Beslan Faces Cutoff Of Electricity Supply

An unpaid bill for street lighting could plunge Beslan, the North Ossetian town that suffered the country's worst-ever terrorist attack, into darkness if the local government doesn't pay up.

The town's 37,000 residents could have their electricity cut off May 12 if a local electricity retail company fails to pay a debt of more than 25 million rubles ($1.05 million), the regional power distributor said Sunday.

The threat of a cutoff angered residents in Beslan, where 331 people, 186 of them children, died in September 2004 after Chechen separatists attacked the town's biggest school and held hundreds hostage. The town has since struggled to come to terms with the traumatic attack, and, like the rest of the region, it suffers from some of the country's worst poverty and unemployment rates.

The administration of the Pravoberezhny district, which includes Beslan, averted a cutoff Sunday by paying 2.3 million rubles and promising to pay off the rest of the debt by Thursday.

On Sunday, the electricity companies involved blamed local government officials for the debt, while the administration insisted that there was no problem.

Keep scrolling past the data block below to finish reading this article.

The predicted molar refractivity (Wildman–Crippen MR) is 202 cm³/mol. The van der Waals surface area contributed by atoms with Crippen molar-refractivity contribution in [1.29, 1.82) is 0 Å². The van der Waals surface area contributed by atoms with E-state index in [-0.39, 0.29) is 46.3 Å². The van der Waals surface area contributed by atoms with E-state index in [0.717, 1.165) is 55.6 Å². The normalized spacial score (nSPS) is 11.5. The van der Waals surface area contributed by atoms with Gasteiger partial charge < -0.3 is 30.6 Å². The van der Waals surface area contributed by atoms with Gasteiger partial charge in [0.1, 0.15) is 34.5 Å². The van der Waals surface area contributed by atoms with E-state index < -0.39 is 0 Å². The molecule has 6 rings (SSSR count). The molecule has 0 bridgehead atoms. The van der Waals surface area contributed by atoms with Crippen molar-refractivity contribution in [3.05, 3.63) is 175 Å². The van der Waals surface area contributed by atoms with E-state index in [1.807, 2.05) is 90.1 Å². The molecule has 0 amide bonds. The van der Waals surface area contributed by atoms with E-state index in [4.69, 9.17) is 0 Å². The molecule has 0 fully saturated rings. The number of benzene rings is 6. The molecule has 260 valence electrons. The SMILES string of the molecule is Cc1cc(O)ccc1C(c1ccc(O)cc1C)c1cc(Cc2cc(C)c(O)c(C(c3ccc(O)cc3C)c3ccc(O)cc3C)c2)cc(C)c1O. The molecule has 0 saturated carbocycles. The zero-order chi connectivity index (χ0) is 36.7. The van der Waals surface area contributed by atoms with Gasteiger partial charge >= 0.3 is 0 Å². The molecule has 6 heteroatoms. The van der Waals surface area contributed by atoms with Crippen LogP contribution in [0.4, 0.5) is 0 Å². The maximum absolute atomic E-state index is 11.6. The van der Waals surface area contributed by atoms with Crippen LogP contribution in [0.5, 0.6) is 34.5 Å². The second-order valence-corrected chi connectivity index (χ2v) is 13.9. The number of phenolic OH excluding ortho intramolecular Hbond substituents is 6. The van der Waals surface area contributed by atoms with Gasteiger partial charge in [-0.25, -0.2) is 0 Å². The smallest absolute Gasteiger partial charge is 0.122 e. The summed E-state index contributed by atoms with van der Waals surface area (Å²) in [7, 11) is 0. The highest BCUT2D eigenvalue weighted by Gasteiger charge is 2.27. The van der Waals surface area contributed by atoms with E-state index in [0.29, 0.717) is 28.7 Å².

Such disputes among generation, distribution and sales companies, often caused by mismanagement, are not as common now as they were a few years ago, but still occur, said Tatyana Milyayeva, a spokeswoman for state-run utility Unified Energy System.

The utility is in the process of winding itself up and passing its assets on to successor companies in a huge program of sell-offs aimed at raising investments to upgrade the country's aging electricity network. The reform, which started with the breakup of UES into generation, distribution and sales companies, will see the former state monopoly ceasing to exist as of July 1.

The local retail company, Beslan Electricity Networks, said Sunday that it was not to blame for the debt, as it had not been paid by the local administration. "Of the debt of 16 million rubles [for the last three months], 11 million has not been paid by the district administration for lighting and other municipal services," the company's deputy director, Aslan Frayev, said by telephone.

Zalina Alborova, a spokeswoman for power distributor Sevkavkazenergo, warned that the debt could endanger power supplies in the entire North Caucasus, as generating companies might refuse to work with the distributor after the payment delays.

"We need some money to buy the electricity on the wholesale generation market, and now we lack 25.7 million rubles," Alborova said by telephone Sunday.

The company is one of the main electricity distributors in North Ossetia.

Lyudmila Pliyeva, head of the Pravoberezhny district administration, said tersely by telephone Sunday that there was "enough money in the budget to pay the debt." She hung up, without elaborating.

Beslan resident Yelena Uvarova, whose daughter Kristina was held hostage and seriously injured in the 2004 attack, said Sunday she had heard nothing about the possible cutoffs. "We always pay our electricity bills," she said. "The whole town shouldn't suffer from the negligence of officials."